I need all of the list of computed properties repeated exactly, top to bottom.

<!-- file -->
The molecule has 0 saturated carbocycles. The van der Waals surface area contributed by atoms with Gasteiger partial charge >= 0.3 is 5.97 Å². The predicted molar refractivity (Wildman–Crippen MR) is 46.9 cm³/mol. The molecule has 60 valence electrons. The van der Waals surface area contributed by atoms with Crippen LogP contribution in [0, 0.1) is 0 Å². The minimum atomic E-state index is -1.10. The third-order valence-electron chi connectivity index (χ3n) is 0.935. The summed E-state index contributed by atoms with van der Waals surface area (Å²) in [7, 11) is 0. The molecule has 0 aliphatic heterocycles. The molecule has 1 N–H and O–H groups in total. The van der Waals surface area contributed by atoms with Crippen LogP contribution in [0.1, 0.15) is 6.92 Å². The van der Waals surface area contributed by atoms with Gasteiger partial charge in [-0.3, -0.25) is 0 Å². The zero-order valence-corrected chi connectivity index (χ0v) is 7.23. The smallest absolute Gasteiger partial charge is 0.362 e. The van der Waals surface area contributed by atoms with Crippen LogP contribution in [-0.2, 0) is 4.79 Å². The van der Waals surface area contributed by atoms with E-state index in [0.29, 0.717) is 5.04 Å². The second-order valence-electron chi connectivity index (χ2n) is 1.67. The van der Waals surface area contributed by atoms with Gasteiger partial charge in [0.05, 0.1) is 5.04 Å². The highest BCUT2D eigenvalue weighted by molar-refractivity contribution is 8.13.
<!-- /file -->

The molecule has 0 saturated carbocycles. The van der Waals surface area contributed by atoms with Gasteiger partial charge >= 0.3 is 5.97 Å². The predicted molar refractivity (Wildman–Crippen MR) is 46.9 cm³/mol. The molecule has 60 valence electrons. The van der Waals surface area contributed by atoms with Crippen LogP contribution in [0, 0.1) is 0 Å². The minimum atomic E-state index is -1.10. The third-order valence-electron chi connectivity index (χ3n) is 0.935. The summed E-state index contributed by atoms with van der Waals surface area (Å²) in [7, 11) is 0. The molecule has 0 aliphatic heterocycles. The molecule has 1 N–H and O–H groups in total. The van der Waals surface area contributed by atoms with Crippen LogP contribution in [0.1, 0.15) is 6.92 Å². The van der Waals surface area contributed by atoms with Gasteiger partial charge in [-0.3, -0.25) is 0 Å². The zero-order valence-corrected chi connectivity index (χ0v) is 7.23. The smallest absolute Gasteiger partial charge is 0.362 e. The van der Waals surface area contributed by atoms with Crippen LogP contribution in [-0.2, 0) is 4.79 Å². The van der Waals surface area contributed by atoms with E-state index in [0.29, 0.717) is 5.04 Å². The second-order valence-electron chi connectivity index (χ2n) is 1.67. The van der Waals surface area contributed by atoms with Gasteiger partial charge in [0.05, 0.1) is 5.04 Å². The highest BCUT2D eigenvalue weighted by molar-refractivity contribution is 8.13.